Work-from-home technology has proven itself in the face of the coronavirus pandemic, experts said, erasing some of the productivity worries that held up remote working. It has, by necessity, spurred organizations to enact remote-work policies and invest in the tech needed to enable them.
Yet, with talk of reopening the economy and easing social distancing restrictions, analysts said the lessons learned from the coronavirus pandemic won't completely transform a company's operations to accommodate a complete work-from-home shift. Instead, the future of remote work will likely be a mix of in-office and at-home days.
"Coronavirus has been very successful in realizing sudden and dramatic changes in both the digital workplace and employee experience," said Dion Hinchcliffe, vice president and principal analyst at Constellation Research in Cupertino, Calif. "While some of these changes will fade -- most likely the clunkier tech and modes of remote work like video calls -- the indications I'm seeing are that many of the shifts will stay."
Overcoming cultural resistance
The technology to enable working from home has been present for some time, Forrester Research analyst Andrew Hewitt said, but cultural expectations created a hurdle for implementation.
"The fundamental barrier has been trust in the employee to be productive," he said. "I think that's going to be hurdled -- people who work from home often report themselves as being more productive."
The COVID-19 pandemic, said Enterprise Strategy Group senior analyst Mark Bowker, has proven both that employees can work from home, and that needed applications can be delivered to them securely.
Hinchcliffe said several factors prove that the work-at-home model is a viable one.
"Capable new infrastructure for working remotely, upgrades to tools better adapted to working from afar, improvements in workers' skills and changes in culture around the effectiveness of the approach will lead to greater use of the model, even after we can go back to the physical office," he said.
Radical change unlikely
Hewitt said he believed many organizations would resume traditional office-based working as the pandemic fades. He said, per Forrester research, only about 6% of information workers across the globe worked remotely all the time prior to COVID-19.
"I think we'll see that number go up a bit [after the pandemic]," he said, noting that some employers might offer workers leeway in returning to the office. "I don't think there will be a complete transformation."
Andrew HewittAnalyst, Forrester Research
Although full-time remote work is unlikely to become the dominant model, Hewitt said, the pandemic may lead to other changes in employee behavior. For example, people seeking new jobs may make their potential employer's flexibility in responding to extreme situations -- using the pandemic as an example -- a greater priority when determining whether to accept a job offer.
Bowker said he expected employees would have the option to work from home at times, as opposed to a wholesale shift to full-time remote work.
"Instead of being in the office five days a week, maybe they're in four days a week," he said. "I think they're going to have some flexibility in their work schedule."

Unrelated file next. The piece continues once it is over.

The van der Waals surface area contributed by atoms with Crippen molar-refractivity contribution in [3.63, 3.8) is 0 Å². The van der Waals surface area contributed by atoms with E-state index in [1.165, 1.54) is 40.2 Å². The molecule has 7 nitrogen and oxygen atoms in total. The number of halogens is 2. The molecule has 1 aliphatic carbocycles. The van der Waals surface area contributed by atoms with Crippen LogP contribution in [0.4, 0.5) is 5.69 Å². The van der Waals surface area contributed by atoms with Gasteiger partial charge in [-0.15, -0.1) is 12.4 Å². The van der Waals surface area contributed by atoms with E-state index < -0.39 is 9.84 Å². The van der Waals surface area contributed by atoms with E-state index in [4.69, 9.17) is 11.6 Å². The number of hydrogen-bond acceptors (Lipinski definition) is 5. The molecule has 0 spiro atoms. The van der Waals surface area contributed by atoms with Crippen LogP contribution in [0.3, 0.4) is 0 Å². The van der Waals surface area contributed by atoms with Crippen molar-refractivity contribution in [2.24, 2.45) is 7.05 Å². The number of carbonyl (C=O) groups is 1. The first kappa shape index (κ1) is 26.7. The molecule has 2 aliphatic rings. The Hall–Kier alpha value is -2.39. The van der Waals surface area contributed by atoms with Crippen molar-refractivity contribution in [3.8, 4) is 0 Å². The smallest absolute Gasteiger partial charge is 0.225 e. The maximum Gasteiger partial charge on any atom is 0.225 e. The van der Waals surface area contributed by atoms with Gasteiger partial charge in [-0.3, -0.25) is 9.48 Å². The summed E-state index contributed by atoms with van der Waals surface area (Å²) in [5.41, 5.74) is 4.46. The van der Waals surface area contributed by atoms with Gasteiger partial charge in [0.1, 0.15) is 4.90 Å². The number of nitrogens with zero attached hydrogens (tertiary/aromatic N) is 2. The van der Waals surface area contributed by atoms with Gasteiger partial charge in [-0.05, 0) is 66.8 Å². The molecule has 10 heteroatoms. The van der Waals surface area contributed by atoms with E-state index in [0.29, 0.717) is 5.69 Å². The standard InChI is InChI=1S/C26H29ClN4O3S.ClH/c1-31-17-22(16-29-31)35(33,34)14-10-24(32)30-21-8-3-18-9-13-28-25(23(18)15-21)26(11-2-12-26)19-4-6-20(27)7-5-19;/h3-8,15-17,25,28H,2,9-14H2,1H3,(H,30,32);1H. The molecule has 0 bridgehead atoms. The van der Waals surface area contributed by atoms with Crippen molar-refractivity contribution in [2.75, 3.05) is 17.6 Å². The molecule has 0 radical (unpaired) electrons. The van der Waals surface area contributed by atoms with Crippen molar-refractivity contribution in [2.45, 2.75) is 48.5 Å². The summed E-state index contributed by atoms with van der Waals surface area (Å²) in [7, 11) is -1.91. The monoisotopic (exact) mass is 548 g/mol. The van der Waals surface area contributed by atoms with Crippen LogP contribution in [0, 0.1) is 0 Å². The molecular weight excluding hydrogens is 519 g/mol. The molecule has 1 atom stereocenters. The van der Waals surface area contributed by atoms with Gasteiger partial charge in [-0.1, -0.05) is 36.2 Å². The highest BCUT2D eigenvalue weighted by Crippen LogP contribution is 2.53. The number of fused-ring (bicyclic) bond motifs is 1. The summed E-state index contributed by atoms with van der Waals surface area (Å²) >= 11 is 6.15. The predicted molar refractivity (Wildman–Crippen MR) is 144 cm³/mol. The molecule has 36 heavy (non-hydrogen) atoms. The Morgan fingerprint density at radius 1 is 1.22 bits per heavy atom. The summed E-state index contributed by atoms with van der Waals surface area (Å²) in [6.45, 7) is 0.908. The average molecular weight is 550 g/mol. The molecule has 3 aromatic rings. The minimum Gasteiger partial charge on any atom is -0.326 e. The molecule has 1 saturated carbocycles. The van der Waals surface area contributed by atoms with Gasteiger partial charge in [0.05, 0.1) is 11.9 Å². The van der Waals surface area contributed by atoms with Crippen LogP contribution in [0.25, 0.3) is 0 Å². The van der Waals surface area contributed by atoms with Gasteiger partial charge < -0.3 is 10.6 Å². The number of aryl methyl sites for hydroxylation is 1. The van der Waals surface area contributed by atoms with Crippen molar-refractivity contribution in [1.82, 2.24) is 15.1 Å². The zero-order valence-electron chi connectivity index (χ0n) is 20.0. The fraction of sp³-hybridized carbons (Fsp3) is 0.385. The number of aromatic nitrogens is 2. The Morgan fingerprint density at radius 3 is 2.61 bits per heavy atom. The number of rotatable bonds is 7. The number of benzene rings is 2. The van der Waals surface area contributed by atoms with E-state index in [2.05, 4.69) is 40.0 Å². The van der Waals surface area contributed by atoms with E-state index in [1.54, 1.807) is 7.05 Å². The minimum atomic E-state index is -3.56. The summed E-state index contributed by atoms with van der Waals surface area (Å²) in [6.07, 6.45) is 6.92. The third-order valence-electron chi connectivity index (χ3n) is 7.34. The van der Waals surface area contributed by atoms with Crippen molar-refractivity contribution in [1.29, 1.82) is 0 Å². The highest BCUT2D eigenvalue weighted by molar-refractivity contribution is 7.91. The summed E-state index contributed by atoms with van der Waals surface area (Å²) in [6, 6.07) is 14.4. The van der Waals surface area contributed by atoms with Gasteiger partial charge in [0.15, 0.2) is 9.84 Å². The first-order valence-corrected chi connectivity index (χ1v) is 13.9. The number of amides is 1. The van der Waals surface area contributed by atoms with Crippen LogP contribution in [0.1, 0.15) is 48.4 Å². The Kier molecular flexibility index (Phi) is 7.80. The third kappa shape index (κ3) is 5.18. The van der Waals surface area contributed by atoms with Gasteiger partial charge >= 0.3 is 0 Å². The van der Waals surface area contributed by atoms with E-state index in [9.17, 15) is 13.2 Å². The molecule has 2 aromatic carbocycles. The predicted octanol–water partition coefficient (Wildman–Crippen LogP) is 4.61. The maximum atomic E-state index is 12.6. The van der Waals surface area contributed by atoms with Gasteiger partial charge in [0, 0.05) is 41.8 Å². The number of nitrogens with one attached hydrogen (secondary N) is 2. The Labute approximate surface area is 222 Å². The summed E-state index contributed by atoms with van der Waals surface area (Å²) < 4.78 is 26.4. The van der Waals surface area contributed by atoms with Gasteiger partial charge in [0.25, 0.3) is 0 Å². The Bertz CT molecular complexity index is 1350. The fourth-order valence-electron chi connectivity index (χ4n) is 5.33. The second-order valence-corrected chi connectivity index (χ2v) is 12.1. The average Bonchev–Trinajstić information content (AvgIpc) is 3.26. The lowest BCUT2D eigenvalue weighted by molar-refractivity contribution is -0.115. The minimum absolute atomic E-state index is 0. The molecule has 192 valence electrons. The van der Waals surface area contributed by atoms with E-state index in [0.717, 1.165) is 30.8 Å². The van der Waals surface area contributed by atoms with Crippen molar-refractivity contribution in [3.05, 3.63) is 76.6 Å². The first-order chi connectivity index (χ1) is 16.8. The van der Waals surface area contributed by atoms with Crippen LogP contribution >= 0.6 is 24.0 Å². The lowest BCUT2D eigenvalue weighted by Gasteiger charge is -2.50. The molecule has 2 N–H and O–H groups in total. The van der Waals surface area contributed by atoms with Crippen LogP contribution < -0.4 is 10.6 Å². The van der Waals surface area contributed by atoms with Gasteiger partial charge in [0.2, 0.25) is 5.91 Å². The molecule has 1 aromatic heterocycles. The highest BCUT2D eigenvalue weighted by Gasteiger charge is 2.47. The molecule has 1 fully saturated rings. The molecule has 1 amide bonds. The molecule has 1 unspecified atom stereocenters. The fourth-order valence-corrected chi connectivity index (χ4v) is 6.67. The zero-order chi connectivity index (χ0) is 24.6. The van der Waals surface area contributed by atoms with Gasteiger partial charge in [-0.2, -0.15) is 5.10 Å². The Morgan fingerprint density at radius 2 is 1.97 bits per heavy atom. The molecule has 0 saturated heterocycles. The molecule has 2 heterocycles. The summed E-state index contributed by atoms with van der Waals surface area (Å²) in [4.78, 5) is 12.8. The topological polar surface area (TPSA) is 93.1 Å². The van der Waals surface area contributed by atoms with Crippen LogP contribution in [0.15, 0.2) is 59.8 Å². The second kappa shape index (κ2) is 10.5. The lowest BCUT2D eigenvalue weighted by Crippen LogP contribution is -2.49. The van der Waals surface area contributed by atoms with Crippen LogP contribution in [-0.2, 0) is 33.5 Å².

Even this modest change, Bowker said, might have a significant ripple effect. For example, it could lead to organizations consolidating office space.
"I do not expect massive office buildings in New York City, for example, to shut down due to [that possible consolidation]," he said. "But I can imagine where someone may choose half a floor instead of a full floor in an office building."
Hinchcliffe said almost everyone he's talked to in IT expected the remote-work shift to have at least some kind of lasting effect, although the degree is uncertain.
Reassessing remote work tech
Analysts said the coronavirus pandemic has demonstrated the utility of cloud-based, scalable products to ensure business continuity, and expect that the technology would be used to lay the groundwork for the future of remote work.
Bowker said he expected cloud-service providers, such as those delivering virtual desktops and desktops as a service, would see more business as COVID restrictions fade.
"[Those providers are] going to be able to take their solutions and deliver an employee's workspace from the cloud to that end user," he said. "Now, IT has removed the burden of maintaining the infrastructure, they've been able to consolidate a lot of that management … inside the data center and they're able to deliver it securely."
Conversely, Hewitt said, companies may reconsider their VPN use in their future continuity plans. He noted that VPNs have been under significant strain, with possibly the entirety of a company's workforce attempting to connect to a company's network at the same time.
"I think this could spur a lot of people toward cloud-based productivity apps and away from legacy Windows apps that are super hard to deliver beyond a firewall," he said.
Beyond tech, Hewitt said, the pandemic could lead to a broader rethinking of what business continuity means and how to achieve it.
"The other piece of this is that companies are learning that people are part of the business continuity plan," he said.
Bowker said, from a business process perspective, he expected leaders to be more amenable to the idea that employees do not necessarily have to be in the office to get work done.